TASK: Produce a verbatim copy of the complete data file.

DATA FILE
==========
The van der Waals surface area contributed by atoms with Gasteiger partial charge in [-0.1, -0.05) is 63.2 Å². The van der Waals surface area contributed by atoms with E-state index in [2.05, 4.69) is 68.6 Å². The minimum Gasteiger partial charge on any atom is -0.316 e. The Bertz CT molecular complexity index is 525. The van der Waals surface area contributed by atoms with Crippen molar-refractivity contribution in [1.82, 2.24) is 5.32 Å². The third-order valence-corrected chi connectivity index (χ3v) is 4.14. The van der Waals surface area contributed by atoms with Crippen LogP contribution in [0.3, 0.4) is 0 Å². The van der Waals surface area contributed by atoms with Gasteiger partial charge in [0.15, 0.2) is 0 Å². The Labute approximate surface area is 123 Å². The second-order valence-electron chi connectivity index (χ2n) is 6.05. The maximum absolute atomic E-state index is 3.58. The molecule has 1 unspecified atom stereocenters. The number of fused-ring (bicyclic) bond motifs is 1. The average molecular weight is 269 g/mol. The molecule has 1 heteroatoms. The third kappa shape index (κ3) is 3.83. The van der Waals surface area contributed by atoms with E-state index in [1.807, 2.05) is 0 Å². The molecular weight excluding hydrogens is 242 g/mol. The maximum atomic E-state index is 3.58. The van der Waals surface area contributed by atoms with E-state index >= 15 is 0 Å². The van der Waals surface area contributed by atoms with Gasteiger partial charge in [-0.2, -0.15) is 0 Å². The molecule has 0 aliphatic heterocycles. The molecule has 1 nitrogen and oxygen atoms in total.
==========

The van der Waals surface area contributed by atoms with Gasteiger partial charge in [-0.1, -0.05) is 63.2 Å². The van der Waals surface area contributed by atoms with E-state index in [2.05, 4.69) is 68.6 Å². The minimum Gasteiger partial charge on any atom is -0.316 e. The Bertz CT molecular complexity index is 525. The van der Waals surface area contributed by atoms with Crippen molar-refractivity contribution in [1.82, 2.24) is 5.32 Å². The third-order valence-corrected chi connectivity index (χ3v) is 4.14. The van der Waals surface area contributed by atoms with Crippen LogP contribution in [0.3, 0.4) is 0 Å². The van der Waals surface area contributed by atoms with Gasteiger partial charge in [0.15, 0.2) is 0 Å². The Labute approximate surface area is 123 Å². The second-order valence-electron chi connectivity index (χ2n) is 6.05. The maximum absolute atomic E-state index is 3.58. The molecule has 1 unspecified atom stereocenters. The number of fused-ring (bicyclic) bond motifs is 1. The average molecular weight is 269 g/mol. The molecule has 1 heteroatoms. The third kappa shape index (κ3) is 3.83. The van der Waals surface area contributed by atoms with E-state index in [1.807, 2.05) is 0 Å². The molecular weight excluding hydrogens is 242 g/mol. The maximum atomic E-state index is 3.58. The van der Waals surface area contributed by atoms with E-state index >= 15 is 0 Å². The van der Waals surface area contributed by atoms with Gasteiger partial charge in [-0.2, -0.15) is 0 Å². The molecule has 0 aliphatic heterocycles. The molecule has 1 nitrogen and oxygen atoms in total.